Cat Viral Infections
Chlamydia | Influenza |
Feline Infectious Enteritis |
Feline Leukaemia |
Feline Immunodeficiency Virus |
Feline Infectious Peritonitis |
Feline Spongiform Encephalopathy
For a virus to get energy and
reproduce, it needs a host body, and not all viruses will cause disease. In
the cat pathogenic viruses are responsible for conditions such as feline
enteritis, cat flu and rabies. Some viruses, such as the one responsible for
enteritis, are very resilient and will survive for long periods, while
others such as cat flu, are easily destroyed by disinfectants. Some viruses
produce severe disease very quickly, while others like feline
immunodeficiency virus (FIV) have a long incubation period.
You can protect your cat
from a lot of serious viral infections by vaccination, but not every where
will inoculate against rabies and feline infectious peritonitis. Both of
these vaccines are available world wide but are not necessarily licensed. In
the United Kingdom, the rabies vaccine is only used on animals intended for
export. If quarantine regulations are lifted in the United Kingdom, it is
likely that the rabies vaccine will become compulsory. Cat flu and
feline enteritis are effectively protected against by means of vaccination.
Infections are not
necessarily the same as disease. Disease is any impairment of the
normal functioning of the animal, and is usually caused by infection. For
example, cats will become infected with feline coronavirus, but may not show
any signs of disease or illness. Infections are not always contagious.
Chlamydia organisms fall midway between
viruses and bacteria and are responsible for a disease in the upper
respiratory tract in the cat, with symptoms that are familiar to flu. Minor
outbreaks cause the eyes to become inflamed and produce a nasty discharge.
Severe attacks cause nasal discharge and a loss of smell and appetite.
Chlamydia organisms are susceptible to similar antibodies to which bacteria
are sensitive. A vaccine has been available since 1991and most cases are
found in households with pedigreed breeding animals, but is has been known
to occur in other cats as well.
This illness affects the upper respiratory tract, it's caused by two main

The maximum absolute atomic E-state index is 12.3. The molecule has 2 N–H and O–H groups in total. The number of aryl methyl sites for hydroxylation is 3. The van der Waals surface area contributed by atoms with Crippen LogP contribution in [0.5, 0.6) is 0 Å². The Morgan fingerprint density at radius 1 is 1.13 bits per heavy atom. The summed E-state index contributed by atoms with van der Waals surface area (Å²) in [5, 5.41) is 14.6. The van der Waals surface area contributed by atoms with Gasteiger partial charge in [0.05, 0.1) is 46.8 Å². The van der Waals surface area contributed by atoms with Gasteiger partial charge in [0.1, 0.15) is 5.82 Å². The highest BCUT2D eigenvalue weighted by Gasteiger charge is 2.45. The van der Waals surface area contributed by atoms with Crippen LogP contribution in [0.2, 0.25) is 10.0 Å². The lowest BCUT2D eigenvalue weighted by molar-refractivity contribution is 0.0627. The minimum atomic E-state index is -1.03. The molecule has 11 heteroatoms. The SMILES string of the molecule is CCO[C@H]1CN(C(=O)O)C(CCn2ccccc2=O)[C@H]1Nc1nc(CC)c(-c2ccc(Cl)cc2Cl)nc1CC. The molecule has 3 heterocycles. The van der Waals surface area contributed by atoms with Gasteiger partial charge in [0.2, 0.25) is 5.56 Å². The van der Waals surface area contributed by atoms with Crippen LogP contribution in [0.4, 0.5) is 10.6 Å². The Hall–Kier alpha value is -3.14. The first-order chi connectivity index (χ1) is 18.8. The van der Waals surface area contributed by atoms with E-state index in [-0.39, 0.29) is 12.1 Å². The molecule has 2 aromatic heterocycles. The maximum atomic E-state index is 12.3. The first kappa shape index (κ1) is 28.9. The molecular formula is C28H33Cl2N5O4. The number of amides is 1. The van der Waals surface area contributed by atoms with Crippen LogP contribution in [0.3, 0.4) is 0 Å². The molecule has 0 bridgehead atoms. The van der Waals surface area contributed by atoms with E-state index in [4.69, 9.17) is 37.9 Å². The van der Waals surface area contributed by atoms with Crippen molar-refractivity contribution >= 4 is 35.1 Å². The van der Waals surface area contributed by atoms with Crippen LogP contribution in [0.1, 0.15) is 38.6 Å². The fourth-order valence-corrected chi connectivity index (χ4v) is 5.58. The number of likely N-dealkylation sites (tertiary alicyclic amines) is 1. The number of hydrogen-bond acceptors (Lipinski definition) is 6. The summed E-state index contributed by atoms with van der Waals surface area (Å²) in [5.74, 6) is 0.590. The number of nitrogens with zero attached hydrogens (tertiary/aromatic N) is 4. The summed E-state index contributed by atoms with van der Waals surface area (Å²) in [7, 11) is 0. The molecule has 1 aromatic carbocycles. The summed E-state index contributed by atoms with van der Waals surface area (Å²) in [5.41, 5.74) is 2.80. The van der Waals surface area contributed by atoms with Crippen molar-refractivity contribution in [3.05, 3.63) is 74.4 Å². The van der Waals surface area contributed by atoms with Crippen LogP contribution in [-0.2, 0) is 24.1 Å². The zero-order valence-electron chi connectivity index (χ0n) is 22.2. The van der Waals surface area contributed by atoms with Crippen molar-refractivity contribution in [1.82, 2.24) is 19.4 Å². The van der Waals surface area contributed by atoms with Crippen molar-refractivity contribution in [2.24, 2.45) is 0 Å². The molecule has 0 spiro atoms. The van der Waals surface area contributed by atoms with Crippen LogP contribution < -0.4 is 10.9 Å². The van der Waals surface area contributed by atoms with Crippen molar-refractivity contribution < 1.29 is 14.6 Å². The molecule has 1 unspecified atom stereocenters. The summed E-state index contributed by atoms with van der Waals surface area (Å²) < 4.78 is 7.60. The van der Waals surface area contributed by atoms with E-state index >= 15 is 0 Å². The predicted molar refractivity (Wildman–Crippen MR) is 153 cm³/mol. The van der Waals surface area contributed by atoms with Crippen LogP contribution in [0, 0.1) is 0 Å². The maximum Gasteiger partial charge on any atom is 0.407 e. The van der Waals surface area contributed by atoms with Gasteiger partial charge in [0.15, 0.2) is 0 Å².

viruses, feline calicivirus and feline herpesvirus. Both cause coughing and
sneezing. Discharge from the nose and eyes cause distress for the cat, and a
sore throat discourages eating and drinking. Feline calicivirus causes
ulceration of the nose, mouth and tongue. Feline herpesvirus can cause the
nose, windpipe and lungs to become inflamed, resulting in a lot of coughing
and sneezing. Your cat stands a greater chance of survival if it is kept
warm and comfortable and encouraged to eat and drink. Antibiotics will help
prevent the risk of secondary infections but will not attack the primary
virus. Vaccination is the best preventative measure.
Feline Infectious Enteritis
This disease is also known as feline
panleukopaenia and feline parvovirus. The first symptom is a very high
fever. The virus attacks rapidly dividing cells, particularly in the bowel.
Symptoms include depressed behaviour, loss of appetite, vomiting, and a
desire to drink but an inability to do so. Diarrhoea is not always present.
Rapid dehydration sets in followed by coma and death. The rapidity of the
disease means that death can occur two or three days after vomiting starts
or even within 24 hours. This disease is highly infectious. Treatment is
supportive; keep the cat warm and free from draughts, and administer
re-hydration as advised by the vet.
Feline Leukaemia Virus (FeLV)
This virus was first noticed by breeders in the 1970s. People originally
thought this disease could be hazardous to humans, but this is not the case.
The virus can only be transmitted to other cats. All cats are affected
similarly and rapidly when they come into contact with the virus. It was
found that a larger than expected portion of the normal domestic cat was
affected and many of these cats lived in to old age. This made a nonsense of
early veterinary advice that cats with feline leukaemia virus should be
Some cats do succumb to
other untreatable infections as the virus attacks the cat's immune system,
while other cats are less affected. If you have one cat that has the virus,
in a multi-cat household, the cat with the virus should be removed, as it
can be transmitted through saliva and blood. The infected cat could move to
a house that has no other cats. Testing for the virus is done through a